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Islamic Republic Officials Set to Freeze Bank Accounts of Women Refusing to Wear a Hijab

Pedestrians pass a Bank Melli Iran Inc. bank branch in Tehran, Iran, Aug. 22, 2015.Simon Dawson / Bloomberg via Getty Images
Pedestrians pass a Bank Melli Iran Inc. bank branch in Tehran, Iran, Aug. 22, 2015.Simon Dawson / Bloomberg via Getty Images

As protests continue in Iran despite crackdowns by the Islamic Republic’s security forces, new media reports Wednesday revealed that officials in Tehran are planning to freeze the bank accounts of women who refuse to wear a hijab.

A member of the Iranian parliament told local state media that the government plans to impose new punishments on women who do not wear a hijab in public, with individuals who refuse to comply after two warnings potentially having their bank accounts frozen. 

The news comes as protesters continue flooding the streets of Iran after the death of 22-year-old Mahsa Amini in mid September at the hands of the Islamic morality police for her hijab wear.

Hossein Jalali, a member of the Cultural Commission of the Islamic Consultative Assembly, told media outlets that “unveiled persons” would be sent an SMS urging them to respect the law and wear a hijab before entering a “warning phase” and finally having their bank account frozen. 

The regime official did not describe what the “warning stage” entailed.

Other key figures in the Islamic government have said that cameras could be used along with artificial intelligence to identify offenders.

“This is not just a development to the recent nationwide revolution against the hijab, this high-tech enforcement of hijab has been planned for some time as the regime wanted to phase out street-level enforcement of hijab laws and move to a systematized mechanism to avoid confrontations between security officials and women on the street but smother them in bureaucratic enforcement,” said Gabriel Noronha, a Former State Department Official on Iranian Affairs.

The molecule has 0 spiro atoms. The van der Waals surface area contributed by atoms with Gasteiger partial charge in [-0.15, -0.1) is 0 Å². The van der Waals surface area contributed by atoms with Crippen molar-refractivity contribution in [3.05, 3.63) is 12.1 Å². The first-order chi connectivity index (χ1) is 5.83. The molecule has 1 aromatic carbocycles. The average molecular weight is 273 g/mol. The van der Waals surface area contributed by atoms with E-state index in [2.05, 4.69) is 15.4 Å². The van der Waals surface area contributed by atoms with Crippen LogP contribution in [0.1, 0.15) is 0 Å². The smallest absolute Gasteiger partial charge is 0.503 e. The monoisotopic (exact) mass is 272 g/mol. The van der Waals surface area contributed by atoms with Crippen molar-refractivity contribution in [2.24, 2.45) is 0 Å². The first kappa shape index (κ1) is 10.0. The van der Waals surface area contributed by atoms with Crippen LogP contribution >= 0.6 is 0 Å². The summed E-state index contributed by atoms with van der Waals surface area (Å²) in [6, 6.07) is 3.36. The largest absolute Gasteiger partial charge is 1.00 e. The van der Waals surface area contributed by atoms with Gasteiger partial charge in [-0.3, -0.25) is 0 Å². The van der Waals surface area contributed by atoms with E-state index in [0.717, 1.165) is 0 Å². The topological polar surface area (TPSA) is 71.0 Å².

“I think it is likely that the Islamic Republic will escalate their system to use surveillance cameras to identify infractions of their hijab laws, and for repeat offenders they will eventually remove their social media accounts, confiscate their cars or apartments, and impose severe financial penalties until women obey,” explained Noronha.

For nearly three months Iranians have been protesting throughout the country calling for regime change and the downfall of Supreme Leader Ayatollah Ali Khamenei and President Ebrahim Rasi. 

Many women in Iran are setting fire to their hijabs or refusing to wear them. While the impetus to the Iranian freedom movement was protest over compulsory hijab and women’s rights, the protests now demand regime change with both men and women participating in the demonstrations.

According to Noronha, “the United States and the international community should work to ensure technology and security cameras are not getting exported to the Islamic Republic. In fact, a new resolution passed by the Senate and House Foreign Relations Committees today directed the State Department to develop a strategy to ensure this would not happen.”

The threat to freeze the bank accounts of protestors mimics the Canadian government’s steps to freeze the bank accounts of those partaking in the “Freedom Convoy” protests. In response, convoy protesters turned to crypto to fund their movement after the fundraising platform GoFundMe removed the campaign from its website.

In early August, the Islamic Republic used crypto in international trade deals, developing its own Central Digital Currency (CBDC) called the crypto rial. According to experts familiar with this issue, the threat from Iranian officials to freeze bank accounts to enforce compliance again highlights the risks of CBDCs and the transition to cashless economies.

As protests continue to flourish in Iran, the ayatollahs have relied heavily on the Islamic Revolutionary Guards Corps (IRGC), Basij paramilitary forces and terrorist proxies to suppress protesters. In the past few weeks, the regime has enacted several sentences against protesters, finding ways to push for consequences against protesters while doing everything to maintain Islamic governance.

Several days ago, an Iranian bank manager was fired for attending to an unveiled woman without a hijab. In response to the regime’s crackdowns, more Iranians are engaging in their daily activities in Iran without hijabs despite facing threats and harassment from regime supporters.

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